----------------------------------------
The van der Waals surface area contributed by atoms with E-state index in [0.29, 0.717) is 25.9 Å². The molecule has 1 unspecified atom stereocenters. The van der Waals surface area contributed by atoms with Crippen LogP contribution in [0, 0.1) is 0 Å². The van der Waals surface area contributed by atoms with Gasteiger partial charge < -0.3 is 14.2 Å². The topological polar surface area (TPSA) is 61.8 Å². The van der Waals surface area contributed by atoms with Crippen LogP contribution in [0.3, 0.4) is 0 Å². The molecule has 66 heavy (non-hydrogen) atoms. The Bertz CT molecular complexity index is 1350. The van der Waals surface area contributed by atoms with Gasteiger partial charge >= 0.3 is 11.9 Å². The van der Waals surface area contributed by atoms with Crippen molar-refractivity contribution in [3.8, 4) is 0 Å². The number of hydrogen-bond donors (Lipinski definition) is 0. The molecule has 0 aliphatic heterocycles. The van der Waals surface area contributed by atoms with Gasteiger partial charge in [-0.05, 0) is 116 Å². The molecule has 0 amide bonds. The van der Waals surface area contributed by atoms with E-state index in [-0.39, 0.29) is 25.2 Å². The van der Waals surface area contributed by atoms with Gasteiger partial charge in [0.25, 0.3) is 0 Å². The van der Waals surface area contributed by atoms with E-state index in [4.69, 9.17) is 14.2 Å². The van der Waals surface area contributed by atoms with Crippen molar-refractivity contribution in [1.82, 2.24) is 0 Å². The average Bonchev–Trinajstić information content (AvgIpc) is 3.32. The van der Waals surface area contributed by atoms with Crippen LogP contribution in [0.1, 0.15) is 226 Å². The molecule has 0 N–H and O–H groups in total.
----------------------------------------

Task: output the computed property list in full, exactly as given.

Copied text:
The van der Waals surface area contributed by atoms with E-state index in [0.29, 0.717) is 25.9 Å². The molecule has 1 unspecified atom stereocenters. The van der Waals surface area contributed by atoms with Crippen LogP contribution in [0, 0.1) is 0 Å². The van der Waals surface area contributed by atoms with Gasteiger partial charge < -0.3 is 14.2 Å². The topological polar surface area (TPSA) is 61.8 Å². The van der Waals surface area contributed by atoms with Crippen LogP contribution in [0.3, 0.4) is 0 Å². The molecule has 66 heavy (non-hydrogen) atoms. The Bertz CT molecular complexity index is 1350. The van der Waals surface area contributed by atoms with Gasteiger partial charge >= 0.3 is 11.9 Å². The van der Waals surface area contributed by atoms with Crippen molar-refractivity contribution in [3.8, 4) is 0 Å². The number of hydrogen-bond donors (Lipinski definition) is 0. The molecule has 0 aliphatic heterocycles. The van der Waals surface area contributed by atoms with Gasteiger partial charge in [-0.05, 0) is 116 Å². The molecule has 0 amide bonds. The van der Waals surface area contributed by atoms with E-state index in [-0.39, 0.29) is 25.2 Å². The van der Waals surface area contributed by atoms with Gasteiger partial charge in [0.25, 0.3) is 0 Å². The van der Waals surface area contributed by atoms with E-state index in [4.69, 9.17) is 14.2 Å². The van der Waals surface area contributed by atoms with Crippen molar-refractivity contribution in [1.82, 2.24) is 0 Å². The average Bonchev–Trinajstić information content (AvgIpc) is 3.32. The van der Waals surface area contributed by atoms with Crippen LogP contribution in [0.1, 0.15) is 226 Å². The molecule has 0 N–H and O–H groups in total.